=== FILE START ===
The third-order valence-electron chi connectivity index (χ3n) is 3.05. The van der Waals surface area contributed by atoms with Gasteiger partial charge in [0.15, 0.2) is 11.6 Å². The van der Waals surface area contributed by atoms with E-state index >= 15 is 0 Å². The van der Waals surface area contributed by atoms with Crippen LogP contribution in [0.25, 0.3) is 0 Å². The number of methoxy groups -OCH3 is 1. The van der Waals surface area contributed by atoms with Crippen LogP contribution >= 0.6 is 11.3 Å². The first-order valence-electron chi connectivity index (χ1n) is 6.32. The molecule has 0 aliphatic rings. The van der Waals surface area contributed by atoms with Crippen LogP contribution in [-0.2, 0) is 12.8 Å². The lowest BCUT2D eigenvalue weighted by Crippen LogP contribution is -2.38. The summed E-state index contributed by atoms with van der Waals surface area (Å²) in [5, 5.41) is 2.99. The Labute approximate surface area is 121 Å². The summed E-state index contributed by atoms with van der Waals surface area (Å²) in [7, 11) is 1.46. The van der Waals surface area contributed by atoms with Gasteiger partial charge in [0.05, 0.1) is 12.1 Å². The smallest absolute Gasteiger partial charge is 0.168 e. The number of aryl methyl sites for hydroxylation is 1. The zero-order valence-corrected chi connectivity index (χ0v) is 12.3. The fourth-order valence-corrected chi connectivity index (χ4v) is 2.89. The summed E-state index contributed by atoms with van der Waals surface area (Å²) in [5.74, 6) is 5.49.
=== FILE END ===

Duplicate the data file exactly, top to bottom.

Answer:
The third-order valence-electron chi connectivity index (χ3n) is 3.05. The van der Waals surface area contributed by atoms with Gasteiger partial charge in [0.15, 0.2) is 11.6 Å². The van der Waals surface area contributed by atoms with E-state index >= 15 is 0 Å². The van der Waals surface area contributed by atoms with Crippen LogP contribution in [0.25, 0.3) is 0 Å². The number of methoxy groups -OCH3 is 1. The van der Waals surface area contributed by atoms with Crippen LogP contribution >= 0.6 is 11.3 Å². The first-order valence-electron chi connectivity index (χ1n) is 6.32. The molecule has 0 aliphatic rings. The van der Waals surface area contributed by atoms with Crippen LogP contribution in [-0.2, 0) is 12.8 Å². The lowest BCUT2D eigenvalue weighted by Crippen LogP contribution is -2.38. The summed E-state index contributed by atoms with van der Waals surface area (Å²) in [5, 5.41) is 2.99. The Labute approximate surface area is 121 Å². The summed E-state index contributed by atoms with van der Waals surface area (Å²) in [7, 11) is 1.46. The van der Waals surface area contributed by atoms with Gasteiger partial charge in [0.05, 0.1) is 12.1 Å². The smallest absolute Gasteiger partial charge is 0.168 e. The number of aryl methyl sites for hydroxylation is 1. The zero-order valence-corrected chi connectivity index (χ0v) is 12.3. The fourth-order valence-corrected chi connectivity index (χ4v) is 2.89. The summed E-state index contributed by atoms with van der Waals surface area (Å²) in [5.74, 6) is 5.49.